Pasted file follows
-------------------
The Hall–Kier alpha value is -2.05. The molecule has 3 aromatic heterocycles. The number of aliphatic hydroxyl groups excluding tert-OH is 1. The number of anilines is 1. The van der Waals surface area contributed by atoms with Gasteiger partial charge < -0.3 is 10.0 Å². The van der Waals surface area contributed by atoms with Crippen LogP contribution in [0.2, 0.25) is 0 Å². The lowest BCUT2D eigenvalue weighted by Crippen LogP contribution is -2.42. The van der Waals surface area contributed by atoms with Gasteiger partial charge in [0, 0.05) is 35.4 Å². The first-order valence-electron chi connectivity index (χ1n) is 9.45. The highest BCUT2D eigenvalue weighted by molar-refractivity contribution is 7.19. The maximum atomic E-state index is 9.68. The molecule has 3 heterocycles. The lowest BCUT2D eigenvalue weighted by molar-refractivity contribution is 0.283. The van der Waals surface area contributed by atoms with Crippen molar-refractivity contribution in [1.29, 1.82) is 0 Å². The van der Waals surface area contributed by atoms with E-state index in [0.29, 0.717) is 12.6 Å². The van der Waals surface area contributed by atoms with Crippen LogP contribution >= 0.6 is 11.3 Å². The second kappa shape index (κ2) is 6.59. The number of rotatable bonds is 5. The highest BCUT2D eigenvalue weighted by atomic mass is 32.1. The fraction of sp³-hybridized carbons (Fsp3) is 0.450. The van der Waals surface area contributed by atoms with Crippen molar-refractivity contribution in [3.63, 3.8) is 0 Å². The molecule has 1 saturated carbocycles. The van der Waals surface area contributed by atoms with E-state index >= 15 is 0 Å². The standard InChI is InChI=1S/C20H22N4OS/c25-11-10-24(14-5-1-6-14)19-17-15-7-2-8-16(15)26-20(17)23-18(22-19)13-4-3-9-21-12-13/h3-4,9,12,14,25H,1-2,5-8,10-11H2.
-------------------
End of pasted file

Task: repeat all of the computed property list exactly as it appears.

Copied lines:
The Hall–Kier alpha value is -2.05. The molecule has 3 aromatic heterocycles. The number of aliphatic hydroxyl groups excluding tert-OH is 1. The number of anilines is 1. The van der Waals surface area contributed by atoms with Gasteiger partial charge < -0.3 is 10.0 Å². The van der Waals surface area contributed by atoms with Crippen LogP contribution in [0.2, 0.25) is 0 Å². The lowest BCUT2D eigenvalue weighted by Crippen LogP contribution is -2.42. The van der Waals surface area contributed by atoms with Gasteiger partial charge in [0, 0.05) is 35.4 Å². The first-order valence-electron chi connectivity index (χ1n) is 9.45. The highest BCUT2D eigenvalue weighted by molar-refractivity contribution is 7.19. The maximum atomic E-state index is 9.68. The molecule has 3 heterocycles. The lowest BCUT2D eigenvalue weighted by molar-refractivity contribution is 0.283. The van der Waals surface area contributed by atoms with Crippen molar-refractivity contribution in [1.29, 1.82) is 0 Å². The van der Waals surface area contributed by atoms with E-state index in [0.29, 0.717) is 12.6 Å². The van der Waals surface area contributed by atoms with Crippen LogP contribution >= 0.6 is 11.3 Å². The second kappa shape index (κ2) is 6.59. The number of rotatable bonds is 5. The highest BCUT2D eigenvalue weighted by atomic mass is 32.1. The fraction of sp³-hybridized carbons (Fsp3) is 0.450. The van der Waals surface area contributed by atoms with Crippen molar-refractivity contribution in [3.63, 3.8) is 0 Å². The molecule has 1 saturated carbocycles. The van der Waals surface area contributed by atoms with E-state index >= 15 is 0 Å². The standard InChI is InChI=1S/C20H22N4OS/c25-11-10-24(14-5-1-6-14)19-17-15-7-2-8-16(15)26-20(17)23-18(22-19)13-4-3-9-21-12-13/h3-4,9,12,14,25H,1-2,5-8,10-11H2.